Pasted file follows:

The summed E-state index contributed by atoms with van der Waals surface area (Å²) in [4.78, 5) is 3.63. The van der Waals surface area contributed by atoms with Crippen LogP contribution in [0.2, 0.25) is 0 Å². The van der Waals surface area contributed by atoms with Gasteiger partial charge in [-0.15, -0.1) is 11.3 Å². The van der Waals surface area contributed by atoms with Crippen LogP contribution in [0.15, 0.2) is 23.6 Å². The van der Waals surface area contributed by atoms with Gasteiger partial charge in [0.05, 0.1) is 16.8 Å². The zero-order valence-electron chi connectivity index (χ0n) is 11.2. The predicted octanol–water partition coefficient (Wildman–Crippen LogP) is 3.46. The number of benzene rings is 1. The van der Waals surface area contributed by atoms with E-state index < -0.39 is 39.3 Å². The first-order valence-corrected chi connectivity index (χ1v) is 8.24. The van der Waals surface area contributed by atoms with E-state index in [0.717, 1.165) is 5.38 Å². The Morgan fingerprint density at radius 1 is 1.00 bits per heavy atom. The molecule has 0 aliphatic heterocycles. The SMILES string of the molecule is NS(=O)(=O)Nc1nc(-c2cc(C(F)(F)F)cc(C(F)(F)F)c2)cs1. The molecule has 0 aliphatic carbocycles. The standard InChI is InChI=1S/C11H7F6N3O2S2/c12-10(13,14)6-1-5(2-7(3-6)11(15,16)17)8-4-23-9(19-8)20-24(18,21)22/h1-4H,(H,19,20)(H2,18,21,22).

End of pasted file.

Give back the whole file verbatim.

The summed E-state index contributed by atoms with van der Waals surface area (Å²) in [4.78, 5) is 3.63. The van der Waals surface area contributed by atoms with Crippen LogP contribution in [0.2, 0.25) is 0 Å². The van der Waals surface area contributed by atoms with Gasteiger partial charge in [-0.15, -0.1) is 11.3 Å². The van der Waals surface area contributed by atoms with Crippen LogP contribution in [0.15, 0.2) is 23.6 Å². The van der Waals surface area contributed by atoms with Gasteiger partial charge in [0.05, 0.1) is 16.8 Å². The zero-order valence-electron chi connectivity index (χ0n) is 11.2. The predicted octanol–water partition coefficient (Wildman–Crippen LogP) is 3.46. The number of benzene rings is 1. The van der Waals surface area contributed by atoms with E-state index < -0.39 is 39.3 Å². The first-order valence-corrected chi connectivity index (χ1v) is 8.24. The van der Waals surface area contributed by atoms with E-state index in [0.717, 1.165) is 5.38 Å². The Morgan fingerprint density at radius 1 is 1.00 bits per heavy atom. The molecule has 0 aliphatic heterocycles. The SMILES string of the molecule is NS(=O)(=O)Nc1nc(-c2cc(C(F)(F)F)cc(C(F)(F)F)c2)cs1. The molecule has 0 aliphatic carbocycles. The standard InChI is InChI=1S/C11H7F6N3O2S2/c12-10(13,14)6-1-5(2-7(3-6)11(15,16)17)8-4-23-9(19-8)20-24(18,21)22/h1-4H,(H,19,20)(H2,18,21,22).